So now I want to make sure that my skin is completely dry so I get that plastic piece from my flange and I just kind of fan it off. So while I’m drying, this is my incision from when I got my colostomy they had to open me up after trying to do it laparoscopically, and then you can see that I just have one hole so that’s the end colostomy. If there was a second entrance here below that would be called a loop colostomy.

So I just make sure I’m good and dry make sure I’m clean keep tissue close by so ifsomething starts coming out you can wipe it off if it gets on your skin you have to start the whole process over again so now I take my flange that all my stuff on it and I sort of line this up in the mirror. Once I know for sure it’s good and I can set it down I just kind of work my way from the inside out.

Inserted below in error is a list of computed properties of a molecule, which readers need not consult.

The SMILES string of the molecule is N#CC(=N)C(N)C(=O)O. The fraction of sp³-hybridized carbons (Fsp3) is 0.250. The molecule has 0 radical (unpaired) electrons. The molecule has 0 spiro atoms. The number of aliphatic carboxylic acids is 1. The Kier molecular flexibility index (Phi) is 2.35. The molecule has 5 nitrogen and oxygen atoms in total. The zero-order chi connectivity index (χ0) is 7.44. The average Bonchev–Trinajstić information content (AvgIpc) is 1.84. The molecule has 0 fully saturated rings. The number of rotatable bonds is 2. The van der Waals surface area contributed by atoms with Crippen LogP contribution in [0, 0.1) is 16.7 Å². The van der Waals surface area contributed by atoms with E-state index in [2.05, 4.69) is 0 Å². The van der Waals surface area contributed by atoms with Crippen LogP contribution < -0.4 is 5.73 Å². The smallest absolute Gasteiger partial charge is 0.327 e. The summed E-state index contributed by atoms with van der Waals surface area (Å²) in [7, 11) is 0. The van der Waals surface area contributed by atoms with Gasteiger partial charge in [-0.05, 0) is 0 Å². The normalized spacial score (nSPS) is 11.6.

Make sure it’s set up, I’m watching it in the mirror so I make sure that no stool is coming out but I just try to push this for a little bit just make sure it gets a really good seal. A little wrinkle here and there is not a big deal you just want to make sure that the piece that’s connected to your skin which in my case is this isn’t wrinkled or folded up on each other because that’s where you’ll have your failures. Then I take my bag, the pouch, it’s got a little grommet. And so I start at the bottom just so I can see it, and I just push it on.

And it’s still open so any air that’s coming out right now will come out of the bottom but I just go around and make sure that it’s sealed all the way around. And then I flip that up, secure it with the velcro piece, double-check it, make sure it can’t come loose, and I’ve got a new bag.